Most colony worlds will have substantial oceans as well as lakes and rivers. These bodies of water can become means of transportation between a colony town and its farms, or among several colony sites. Water may also be an avenue of exploration beyond the settled area. All you need to take advantage of water transportation are wet ships. Here are design sequences that enable the Traveller New Era referee to design muscle, wind, and steam-powered vessels that can be built using the resources of a colony world. Note that part of this design sequence uses some system and subsystem design sequences published in GDWÕs publication Fire, Fusion, and Steel. You should have a copy of Fire, Fusion, and Steel available as you will need some of the tables and other information contained in that publication. For convenience, Fire, Fusion, and Steel is often refered to as 'FF&S' in this chapter.

All vessels that float on the oceans of a world observe a basic natural law that affect every aspect of their design, be they hollow logs or fusion powered submersibles. This basic law is the law of buoyancy. Buoyancy works like this: if an object weighs less than the weight of fluid it displaces, it will float in the fluid. If it weighs more than the displaced fluid, the object will sink. This law applies to any fluidÑ be it a gas or a liquid. Buoyancy enables steel ships to float on oceans and balloons filled with light gases to float in atmospheres.

With buoyancy as a starting point, virtually any wet vessel may be designed using these basic design sequences. These include:

Non-Powered Vessels: These include muscle and wind-driven craft ranging from simple rafts propelled by polling or rowing to large sail-powered merchant vessels and warships.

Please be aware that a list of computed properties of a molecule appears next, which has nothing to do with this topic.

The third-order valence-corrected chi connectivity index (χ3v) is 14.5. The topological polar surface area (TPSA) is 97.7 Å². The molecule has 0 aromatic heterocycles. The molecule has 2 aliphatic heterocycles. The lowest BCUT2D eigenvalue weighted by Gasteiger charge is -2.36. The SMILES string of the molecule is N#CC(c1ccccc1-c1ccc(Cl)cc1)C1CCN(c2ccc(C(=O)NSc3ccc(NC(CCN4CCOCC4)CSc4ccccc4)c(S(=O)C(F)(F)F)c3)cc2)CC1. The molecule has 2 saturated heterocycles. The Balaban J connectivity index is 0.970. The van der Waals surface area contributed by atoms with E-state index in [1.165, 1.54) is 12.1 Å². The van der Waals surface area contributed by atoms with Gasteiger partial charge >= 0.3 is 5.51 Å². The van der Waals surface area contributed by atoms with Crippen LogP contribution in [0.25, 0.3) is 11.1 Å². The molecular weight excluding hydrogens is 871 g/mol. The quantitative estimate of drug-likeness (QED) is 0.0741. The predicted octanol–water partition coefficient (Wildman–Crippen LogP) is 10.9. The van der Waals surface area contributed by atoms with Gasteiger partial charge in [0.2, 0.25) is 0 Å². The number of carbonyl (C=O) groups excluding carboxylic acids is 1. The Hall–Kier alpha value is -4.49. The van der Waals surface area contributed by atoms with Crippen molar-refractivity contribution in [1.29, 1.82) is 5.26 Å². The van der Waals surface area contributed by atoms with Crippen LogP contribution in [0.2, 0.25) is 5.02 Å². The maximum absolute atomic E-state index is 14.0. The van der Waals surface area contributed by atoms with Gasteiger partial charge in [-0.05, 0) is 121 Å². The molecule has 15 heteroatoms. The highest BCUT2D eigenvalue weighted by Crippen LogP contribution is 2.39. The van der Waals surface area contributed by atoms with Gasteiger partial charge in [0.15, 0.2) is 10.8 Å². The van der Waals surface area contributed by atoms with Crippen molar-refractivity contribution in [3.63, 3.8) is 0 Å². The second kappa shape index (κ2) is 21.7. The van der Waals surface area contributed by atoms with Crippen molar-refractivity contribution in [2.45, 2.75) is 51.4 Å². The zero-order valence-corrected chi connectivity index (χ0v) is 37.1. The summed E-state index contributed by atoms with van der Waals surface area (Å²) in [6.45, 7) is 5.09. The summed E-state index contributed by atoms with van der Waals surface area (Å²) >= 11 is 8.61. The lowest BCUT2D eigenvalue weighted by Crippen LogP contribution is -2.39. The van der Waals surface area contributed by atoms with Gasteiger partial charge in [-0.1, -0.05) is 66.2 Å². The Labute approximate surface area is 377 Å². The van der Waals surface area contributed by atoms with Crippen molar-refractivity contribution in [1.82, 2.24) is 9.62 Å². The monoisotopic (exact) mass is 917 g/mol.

Powered Vessels: These include surface craft beginning with TL 4 steam-powered paddle driven riverboats and steam/sail vessels.

Displacement Tons-- This is the standard Traveller hull volume measurement. One displacement ton is equal to 14 cubic meters of volume (the volume occupied by one ton of hydrogen). In Wet Navy ship design, the hull's resistance through the water and the vessel's resulting power requirement to reach a desired speed is calculated using displacement tons. This unit is also used to calculate the speed that can be reached with a given amount of power.

Metric Tonnes-- One metric tonne of displacement is equal to 1 cubic meter of volume (the volume occupied by one ton of water). It is also equal to one ton of mass. The vessel's weight, the weight of the water it displaces, and the available free buoyancy is calculated in metric tonnes.

Cubic Meter-- The cubic meter is the standard unit of volume. One cubic meter equals one kiloliter in volume. One cubic meter of water weighs one metric tonne. 14 cubic meters of hydrogen weighs one metric tonne, and equals one Displacement Ton in volume.